John Oliver Returns: An Examination In Leisure

John Oliver is back. His news/comedy show aired on Sunday night, and those of us with access to HBO Go accounts through an acquaintance who lives in Chicago got to watch it at our leisure on Monday.

Oliver falls into the tradition of Jon Stewart and to an extent the Weekend Update SNL sketch. The HBO platform has allowed him to expand the news/comedy form. He can curse. He can spend half his show on the prison system, FIFA, sugar, and the parade of other topics he examined over the summer. I love Last Week Tonight. My summer at home would have been a little bleaker without Oliver’s incredulity. But as it turned out, dipping back into Oliver was the tip of the icicle that’s reaching adequate sword length in the alley behind the barred windows of my apartment.

YouTube, as Marian Wyman noted around this very space on Monday, can be a powerful thing—for good. She meant, I’ll wager, more in terms of societal good, but it’s more than just that. It can deter your honest intention of starting assigned reading, as you click on one Oliver video, which leads you to another, which leads you to a clip of Jon Stewart and Stephen Colbert doing a bit at the Emmys—that one where Harrison Ford is seen head snapping back in laughter. Love the guys that guy plays.

That Emmy video was before HD, which is hard on the eyes, but once you go down the rabbit hole of non-HD videos, things actually get really interesting, because why upload a non-HD video unless the actual content isn’t in some way absurd? And so I went on a YouTube deep dive into Colbert and found a clip where The National and Justin Vernon sing “Vanderly, Cry Baby Cry,” which, you know, is everything I’ve ever hoped and dreamed. I’d link them (I really would) is finding these videos, the journey, wasn’t the entire point of this column.

\I think it’s in those terrible videos that YouTube (or really wherever you go to watch people do stuff on camera) is best. Music is best captured live in concert miraculously in perfect frame by a cell phone. Bon Iver is best doing “Re: Stacks” with The Staves or doing a cover of The Outfield’s “Lose Your Love.” Colbert is best when the footage is grainy but his voice rings clear and his eyes still twinkle. Arguably, my finest moment on this good Earth occurred in a senior follies can-can with five other dudes on a bright stage in front of all my past peers and their parents which will thankfully live forever on YouTube.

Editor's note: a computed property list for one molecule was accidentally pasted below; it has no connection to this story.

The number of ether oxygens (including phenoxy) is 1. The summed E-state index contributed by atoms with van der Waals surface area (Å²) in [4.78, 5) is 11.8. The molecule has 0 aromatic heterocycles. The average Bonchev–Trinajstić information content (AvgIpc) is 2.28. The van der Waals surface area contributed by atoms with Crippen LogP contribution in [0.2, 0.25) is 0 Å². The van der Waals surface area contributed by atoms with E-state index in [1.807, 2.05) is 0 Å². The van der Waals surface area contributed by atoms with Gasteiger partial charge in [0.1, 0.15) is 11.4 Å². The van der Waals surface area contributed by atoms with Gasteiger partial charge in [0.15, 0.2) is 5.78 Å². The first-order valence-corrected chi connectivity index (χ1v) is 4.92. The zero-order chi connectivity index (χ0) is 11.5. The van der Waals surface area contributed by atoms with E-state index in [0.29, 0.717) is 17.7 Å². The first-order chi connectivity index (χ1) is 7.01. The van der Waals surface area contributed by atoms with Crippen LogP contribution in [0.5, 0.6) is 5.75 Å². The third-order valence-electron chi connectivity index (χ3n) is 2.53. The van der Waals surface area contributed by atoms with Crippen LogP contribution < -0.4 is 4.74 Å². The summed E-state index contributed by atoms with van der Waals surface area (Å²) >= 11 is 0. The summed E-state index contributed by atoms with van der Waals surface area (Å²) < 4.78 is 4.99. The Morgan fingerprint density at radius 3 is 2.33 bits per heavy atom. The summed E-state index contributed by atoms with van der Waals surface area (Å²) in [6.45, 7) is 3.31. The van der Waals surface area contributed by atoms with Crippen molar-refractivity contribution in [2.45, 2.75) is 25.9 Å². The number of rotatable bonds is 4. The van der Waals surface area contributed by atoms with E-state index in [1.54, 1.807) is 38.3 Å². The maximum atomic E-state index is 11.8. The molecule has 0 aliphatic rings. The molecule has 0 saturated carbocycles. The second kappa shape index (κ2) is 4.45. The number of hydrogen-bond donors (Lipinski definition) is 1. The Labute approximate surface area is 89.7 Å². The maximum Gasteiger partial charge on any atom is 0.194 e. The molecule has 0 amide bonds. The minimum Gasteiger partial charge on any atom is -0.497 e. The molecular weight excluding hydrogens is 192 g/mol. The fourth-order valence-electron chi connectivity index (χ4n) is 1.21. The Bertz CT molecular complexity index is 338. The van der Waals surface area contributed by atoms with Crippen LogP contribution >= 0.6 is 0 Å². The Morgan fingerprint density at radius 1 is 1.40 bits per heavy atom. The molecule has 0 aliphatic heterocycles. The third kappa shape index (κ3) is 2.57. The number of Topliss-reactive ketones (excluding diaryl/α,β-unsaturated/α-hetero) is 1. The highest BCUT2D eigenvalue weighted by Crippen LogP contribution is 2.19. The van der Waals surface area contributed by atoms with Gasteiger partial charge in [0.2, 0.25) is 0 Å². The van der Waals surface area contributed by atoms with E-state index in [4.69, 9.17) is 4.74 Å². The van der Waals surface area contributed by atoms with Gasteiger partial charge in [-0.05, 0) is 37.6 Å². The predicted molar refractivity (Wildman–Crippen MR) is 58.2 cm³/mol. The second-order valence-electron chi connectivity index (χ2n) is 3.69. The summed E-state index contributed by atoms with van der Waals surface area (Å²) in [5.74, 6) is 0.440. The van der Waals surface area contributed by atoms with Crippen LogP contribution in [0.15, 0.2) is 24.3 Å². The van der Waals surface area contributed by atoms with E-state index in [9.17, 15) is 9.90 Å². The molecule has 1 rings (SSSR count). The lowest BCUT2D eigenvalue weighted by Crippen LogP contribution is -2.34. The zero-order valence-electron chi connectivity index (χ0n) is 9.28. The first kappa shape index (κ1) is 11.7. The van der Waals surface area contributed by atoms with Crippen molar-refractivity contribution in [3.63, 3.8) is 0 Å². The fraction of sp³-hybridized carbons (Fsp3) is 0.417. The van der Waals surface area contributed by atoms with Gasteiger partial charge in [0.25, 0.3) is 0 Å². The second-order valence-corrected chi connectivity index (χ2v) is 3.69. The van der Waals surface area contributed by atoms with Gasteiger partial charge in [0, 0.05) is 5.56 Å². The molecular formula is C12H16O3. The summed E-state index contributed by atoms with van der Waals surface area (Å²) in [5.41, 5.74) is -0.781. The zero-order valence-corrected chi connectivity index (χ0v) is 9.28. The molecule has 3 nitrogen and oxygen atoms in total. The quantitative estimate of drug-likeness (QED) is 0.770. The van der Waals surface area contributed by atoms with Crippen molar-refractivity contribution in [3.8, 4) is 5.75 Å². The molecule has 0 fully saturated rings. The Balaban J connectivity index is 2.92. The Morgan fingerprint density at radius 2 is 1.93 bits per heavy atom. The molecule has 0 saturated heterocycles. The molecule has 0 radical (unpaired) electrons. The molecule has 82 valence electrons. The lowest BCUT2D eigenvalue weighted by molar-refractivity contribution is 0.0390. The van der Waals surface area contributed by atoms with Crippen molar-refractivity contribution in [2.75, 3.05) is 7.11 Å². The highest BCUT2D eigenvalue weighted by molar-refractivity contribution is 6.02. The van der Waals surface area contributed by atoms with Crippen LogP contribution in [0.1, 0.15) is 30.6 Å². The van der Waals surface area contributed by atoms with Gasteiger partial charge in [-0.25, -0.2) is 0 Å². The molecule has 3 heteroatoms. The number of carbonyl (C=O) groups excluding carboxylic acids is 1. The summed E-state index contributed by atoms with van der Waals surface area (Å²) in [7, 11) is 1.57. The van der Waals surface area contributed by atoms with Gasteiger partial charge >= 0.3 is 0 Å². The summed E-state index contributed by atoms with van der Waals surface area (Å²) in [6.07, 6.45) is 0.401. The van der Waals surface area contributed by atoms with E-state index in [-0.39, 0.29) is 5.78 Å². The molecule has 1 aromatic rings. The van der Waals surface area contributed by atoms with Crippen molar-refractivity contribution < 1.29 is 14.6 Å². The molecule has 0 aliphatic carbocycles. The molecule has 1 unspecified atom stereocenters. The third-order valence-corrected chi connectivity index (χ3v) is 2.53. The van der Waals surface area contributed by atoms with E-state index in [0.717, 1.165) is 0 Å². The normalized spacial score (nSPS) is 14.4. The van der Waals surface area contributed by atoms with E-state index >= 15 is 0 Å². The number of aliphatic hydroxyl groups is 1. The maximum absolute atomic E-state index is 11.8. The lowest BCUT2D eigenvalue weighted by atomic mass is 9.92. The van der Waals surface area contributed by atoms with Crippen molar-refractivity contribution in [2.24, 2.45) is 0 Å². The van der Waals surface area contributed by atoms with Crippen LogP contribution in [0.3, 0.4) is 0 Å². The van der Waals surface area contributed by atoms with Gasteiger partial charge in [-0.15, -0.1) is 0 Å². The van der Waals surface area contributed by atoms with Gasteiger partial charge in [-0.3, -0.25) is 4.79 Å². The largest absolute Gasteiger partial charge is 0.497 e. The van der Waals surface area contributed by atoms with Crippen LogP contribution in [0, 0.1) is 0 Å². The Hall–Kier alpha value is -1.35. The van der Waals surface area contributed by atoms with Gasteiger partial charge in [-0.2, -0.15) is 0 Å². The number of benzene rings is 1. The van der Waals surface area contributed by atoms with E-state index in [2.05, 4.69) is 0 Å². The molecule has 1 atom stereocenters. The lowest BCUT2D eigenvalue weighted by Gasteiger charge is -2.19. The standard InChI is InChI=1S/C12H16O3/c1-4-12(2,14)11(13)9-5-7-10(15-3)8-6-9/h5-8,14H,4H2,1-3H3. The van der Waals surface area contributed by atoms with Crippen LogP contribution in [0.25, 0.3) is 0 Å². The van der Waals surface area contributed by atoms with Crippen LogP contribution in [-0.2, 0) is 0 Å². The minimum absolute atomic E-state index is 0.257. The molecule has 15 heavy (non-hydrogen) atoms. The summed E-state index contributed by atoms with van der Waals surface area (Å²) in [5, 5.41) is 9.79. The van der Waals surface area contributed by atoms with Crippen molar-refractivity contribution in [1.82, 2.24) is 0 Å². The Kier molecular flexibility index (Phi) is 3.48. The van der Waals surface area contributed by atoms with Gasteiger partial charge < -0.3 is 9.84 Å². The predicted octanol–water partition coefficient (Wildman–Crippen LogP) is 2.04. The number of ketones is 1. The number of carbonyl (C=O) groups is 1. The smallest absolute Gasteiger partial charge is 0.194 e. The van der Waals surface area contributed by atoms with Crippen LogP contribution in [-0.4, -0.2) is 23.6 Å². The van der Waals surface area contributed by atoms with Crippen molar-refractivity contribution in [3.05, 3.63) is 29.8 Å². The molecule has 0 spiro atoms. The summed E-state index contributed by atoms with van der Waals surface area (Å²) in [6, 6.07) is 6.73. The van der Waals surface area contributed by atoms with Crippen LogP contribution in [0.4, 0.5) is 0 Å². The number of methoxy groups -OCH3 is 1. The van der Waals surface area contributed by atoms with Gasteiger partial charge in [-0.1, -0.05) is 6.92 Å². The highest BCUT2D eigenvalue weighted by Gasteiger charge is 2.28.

Sometimes, we don’t need John Oliver in his finely curated HBO set to make sense of absurdity. Media can reflect, amplify, and refract life. Sometimes you need to watch How to Lose a Guy in 10 Days. Sometimes you need to watch Boyhood. Sometimes you need to go out and actually see for yourself that we now reside in a snow globe.  And every so often, I think, we should take in life at it rawest. I think it’s good to look at life without a lens sometimes. And yes, I’m talking about experiencing life in s—ty YouTube videos and not going outside. There’s a state of emergency after all.

When life is unprocessed and messy, it can actually turn out well. The big truths you can find in the polished stuff (tv, movies, hip new content), such as power corrupts and it’s hard growing up. But the little truths, the ones that I think actually make a difference in our lives, can really only be found in little moments captured with a cell phone before everything was fit for three minute clips embedded in short blurbs.

Featured Image Courtesy of HBO

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About Ryan Dowd 120 Articles
Ryan Dowd was the Arts & Review Editor. He's amassed 16,323 (at last count) unread emails. He'll work on it tomorrow. Follow him on Twitter @RPD_1993.